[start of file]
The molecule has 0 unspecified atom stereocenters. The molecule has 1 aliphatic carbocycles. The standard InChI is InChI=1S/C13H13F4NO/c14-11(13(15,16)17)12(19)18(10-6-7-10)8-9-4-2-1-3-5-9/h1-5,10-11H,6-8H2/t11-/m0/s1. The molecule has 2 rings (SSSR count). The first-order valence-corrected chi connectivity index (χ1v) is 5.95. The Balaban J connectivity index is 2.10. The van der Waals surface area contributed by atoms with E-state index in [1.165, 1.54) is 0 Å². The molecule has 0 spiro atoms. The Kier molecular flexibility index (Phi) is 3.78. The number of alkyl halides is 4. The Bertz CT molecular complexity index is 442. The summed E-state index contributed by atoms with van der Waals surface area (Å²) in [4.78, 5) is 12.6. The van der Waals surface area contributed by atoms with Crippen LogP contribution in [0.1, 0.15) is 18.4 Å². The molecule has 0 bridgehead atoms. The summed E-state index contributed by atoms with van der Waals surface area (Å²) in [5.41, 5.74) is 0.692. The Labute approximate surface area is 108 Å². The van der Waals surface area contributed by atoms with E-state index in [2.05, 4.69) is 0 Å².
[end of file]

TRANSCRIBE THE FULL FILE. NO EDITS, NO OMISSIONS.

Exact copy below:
The molecule has 0 unspecified atom stereocenters. The molecule has 1 aliphatic carbocycles. The standard InChI is InChI=1S/C13H13F4NO/c14-11(13(15,16)17)12(19)18(10-6-7-10)8-9-4-2-1-3-5-9/h1-5,10-11H,6-8H2/t11-/m0/s1. The molecule has 2 rings (SSSR count). The first-order valence-corrected chi connectivity index (χ1v) is 5.95. The Balaban J connectivity index is 2.10. The van der Waals surface area contributed by atoms with E-state index in [1.165, 1.54) is 0 Å². The molecule has 0 spiro atoms. The Kier molecular flexibility index (Phi) is 3.78. The number of alkyl halides is 4. The Bertz CT molecular complexity index is 442. The summed E-state index contributed by atoms with van der Waals surface area (Å²) in [4.78, 5) is 12.6. The van der Waals surface area contributed by atoms with Crippen LogP contribution in [0.1, 0.15) is 18.4 Å². The molecule has 0 bridgehead atoms. The summed E-state index contributed by atoms with van der Waals surface area (Å²) in [5.41, 5.74) is 0.692. The Labute approximate surface area is 108 Å². The van der Waals surface area contributed by atoms with E-state index in [2.05, 4.69) is 0 Å².